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Recession worries executives more than extreme weather, survey finds 

Recession, inflation and energy supply shortages are the top three risks identified in a survey of executives in Australia and New Zealand, conducted in collaboration with insurer Zurich. 

Extreme weather and household debt came in as the fourth and fifth most pressing risks.  

The Executive Opinion Survey polled more than 11,000 business leaders from 110 countries on the key risks they believe pose a threat to their nation over the next two years. 

Economic downturn ranked as the top risk in nine out of 10 regions, and in 13 G20 countries. Inflation was among the top-three risks in all regions, and energy supply shortages among the top-five risks in all regions. 

Extreme weather events such as floods and storms was a top-five risk in only three regions.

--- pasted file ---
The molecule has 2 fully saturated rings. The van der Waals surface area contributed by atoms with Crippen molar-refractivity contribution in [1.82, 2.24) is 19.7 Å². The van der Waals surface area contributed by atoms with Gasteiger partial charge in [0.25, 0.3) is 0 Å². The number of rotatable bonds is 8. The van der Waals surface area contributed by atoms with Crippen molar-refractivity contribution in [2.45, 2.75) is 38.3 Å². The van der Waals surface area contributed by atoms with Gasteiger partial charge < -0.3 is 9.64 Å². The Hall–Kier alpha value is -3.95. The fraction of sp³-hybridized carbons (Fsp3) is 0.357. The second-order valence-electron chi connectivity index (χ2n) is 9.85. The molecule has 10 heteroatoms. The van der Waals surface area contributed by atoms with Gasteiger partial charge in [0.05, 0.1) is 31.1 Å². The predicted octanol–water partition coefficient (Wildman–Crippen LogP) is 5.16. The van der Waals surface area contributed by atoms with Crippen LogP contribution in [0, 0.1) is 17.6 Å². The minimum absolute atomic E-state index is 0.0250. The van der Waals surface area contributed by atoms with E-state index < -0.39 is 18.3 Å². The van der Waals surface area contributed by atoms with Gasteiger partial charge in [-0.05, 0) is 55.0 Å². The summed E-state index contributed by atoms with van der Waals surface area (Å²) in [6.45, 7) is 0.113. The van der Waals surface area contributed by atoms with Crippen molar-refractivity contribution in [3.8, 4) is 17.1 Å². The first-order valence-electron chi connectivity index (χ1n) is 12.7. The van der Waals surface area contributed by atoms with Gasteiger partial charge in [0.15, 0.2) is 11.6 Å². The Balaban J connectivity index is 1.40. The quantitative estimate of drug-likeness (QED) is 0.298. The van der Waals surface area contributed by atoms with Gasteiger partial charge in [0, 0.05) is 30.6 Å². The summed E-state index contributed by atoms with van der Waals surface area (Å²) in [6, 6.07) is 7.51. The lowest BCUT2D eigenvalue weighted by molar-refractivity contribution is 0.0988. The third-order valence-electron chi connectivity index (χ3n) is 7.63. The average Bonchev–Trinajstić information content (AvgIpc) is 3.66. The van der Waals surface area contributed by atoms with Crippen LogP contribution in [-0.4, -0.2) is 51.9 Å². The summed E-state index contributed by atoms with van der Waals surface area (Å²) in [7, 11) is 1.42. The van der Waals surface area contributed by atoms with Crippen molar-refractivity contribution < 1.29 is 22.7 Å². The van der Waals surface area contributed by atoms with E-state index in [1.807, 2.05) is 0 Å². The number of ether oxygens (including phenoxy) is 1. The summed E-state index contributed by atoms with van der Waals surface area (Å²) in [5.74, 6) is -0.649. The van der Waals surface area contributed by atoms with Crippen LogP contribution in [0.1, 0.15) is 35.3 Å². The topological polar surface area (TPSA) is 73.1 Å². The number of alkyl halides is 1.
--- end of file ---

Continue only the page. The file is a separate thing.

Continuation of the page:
Zurich Australia & New Zealand CEO Justin Delaney says it is unsurprising to see economic threats causing the most concern.  

“Increasingly interconnected economic and societal risks were perceived as the biggest concerns across the G20 with a backdrop of escalating global political tensions and persistent inflation in many major economies,” he said. 

Across the G20, erosion of social cohesion and wellbeing was identified as a top-five risk factor, while technological risks, including threats relating to cyber and artificial intelligence (AI), appeared only three times in the G20 top-five rankings.  

Household debt ranked much lower globally, as the 20th most pressing risk versus fifth locally. 

Other concerns that ranked higher in Australia and New Zealand than globally were Adverse outcomes of bio-engineering technologies (19th-ranked risk locally versus 35th globally) and Earthquakes/volcanoes (16th versus 30th globally). 

However, local executives were less worried than their global peers about Interstate armed conflict (31st-ranked risk locally versus 11 globally), Illicit economic activity (36 versus 19 globally), and Misinformation and disinformation (23rd versus 14th globally).